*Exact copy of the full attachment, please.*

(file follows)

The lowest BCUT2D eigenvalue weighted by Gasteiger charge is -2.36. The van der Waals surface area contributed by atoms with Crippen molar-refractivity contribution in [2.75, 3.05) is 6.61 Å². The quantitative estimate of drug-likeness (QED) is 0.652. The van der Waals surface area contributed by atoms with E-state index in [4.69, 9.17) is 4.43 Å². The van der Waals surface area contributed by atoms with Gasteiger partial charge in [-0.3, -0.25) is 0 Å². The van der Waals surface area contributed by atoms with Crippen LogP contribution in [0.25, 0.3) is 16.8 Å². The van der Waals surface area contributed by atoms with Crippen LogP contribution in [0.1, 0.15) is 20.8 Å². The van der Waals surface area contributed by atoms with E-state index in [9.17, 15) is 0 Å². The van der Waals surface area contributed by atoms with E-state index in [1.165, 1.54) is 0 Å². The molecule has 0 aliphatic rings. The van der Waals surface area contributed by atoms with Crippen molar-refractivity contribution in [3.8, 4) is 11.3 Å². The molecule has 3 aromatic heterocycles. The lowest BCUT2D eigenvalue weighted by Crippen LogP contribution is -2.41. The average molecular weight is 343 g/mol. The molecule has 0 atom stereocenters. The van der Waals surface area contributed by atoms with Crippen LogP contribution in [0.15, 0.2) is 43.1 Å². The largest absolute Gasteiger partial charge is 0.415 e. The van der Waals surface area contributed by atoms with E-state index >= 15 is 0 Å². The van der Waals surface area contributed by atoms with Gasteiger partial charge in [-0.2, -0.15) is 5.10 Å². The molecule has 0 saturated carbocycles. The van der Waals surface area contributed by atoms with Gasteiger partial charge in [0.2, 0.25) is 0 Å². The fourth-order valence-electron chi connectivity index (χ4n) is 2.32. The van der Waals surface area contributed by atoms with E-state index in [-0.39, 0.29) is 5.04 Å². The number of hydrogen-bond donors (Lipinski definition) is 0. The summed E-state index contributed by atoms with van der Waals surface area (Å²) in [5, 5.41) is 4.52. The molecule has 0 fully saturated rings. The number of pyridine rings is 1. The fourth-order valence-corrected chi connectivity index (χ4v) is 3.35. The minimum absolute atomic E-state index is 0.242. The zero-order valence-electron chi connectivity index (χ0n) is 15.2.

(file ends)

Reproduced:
The lowest BCUT2D eigenvalue weighted by Gasteiger charge is -2.36. The van der Waals surface area contributed by atoms with Crippen molar-refractivity contribution in [2.75, 3.05) is 6.61 Å². The quantitative estimate of drug-likeness (QED) is 0.652. The van der Waals surface area contributed by atoms with E-state index in [4.69, 9.17) is 4.43 Å². The van der Waals surface area contributed by atoms with Gasteiger partial charge in [-0.3, -0.25) is 0 Å². The van der Waals surface area contributed by atoms with Crippen LogP contribution in [0.25, 0.3) is 16.8 Å². The van der Waals surface area contributed by atoms with Crippen LogP contribution in [0.1, 0.15) is 20.8 Å². The van der Waals surface area contributed by atoms with E-state index in [9.17, 15) is 0 Å². The van der Waals surface area contributed by atoms with E-state index in [1.165, 1.54) is 0 Å². The molecule has 0 aliphatic rings. The van der Waals surface area contributed by atoms with Crippen molar-refractivity contribution in [3.8, 4) is 11.3 Å². The molecule has 3 aromatic heterocycles. The lowest BCUT2D eigenvalue weighted by Crippen LogP contribution is -2.41. The average molecular weight is 343 g/mol. The molecule has 0 atom stereocenters. The van der Waals surface area contributed by atoms with Crippen LogP contribution in [0.15, 0.2) is 43.1 Å². The largest absolute Gasteiger partial charge is 0.415 e. The van der Waals surface area contributed by atoms with E-state index >= 15 is 0 Å². The van der Waals surface area contributed by atoms with Gasteiger partial charge in [-0.2, -0.15) is 5.10 Å². The molecule has 0 saturated carbocycles. The van der Waals surface area contributed by atoms with Gasteiger partial charge in [0.2, 0.25) is 0 Å². The fourth-order valence-electron chi connectivity index (χ4n) is 2.32. The van der Waals surface area contributed by atoms with E-state index in [-0.39, 0.29) is 5.04 Å². The number of hydrogen-bond donors (Lipinski definition) is 0. The summed E-state index contributed by atoms with van der Waals surface area (Å²) in [5, 5.41) is 4.52. The molecule has 0 fully saturated rings. The number of pyridine rings is 1. The fourth-order valence-corrected chi connectivity index (χ4v) is 3.35. The minimum absolute atomic E-state index is 0.242. The zero-order valence-electron chi connectivity index (χ0n) is 15.2.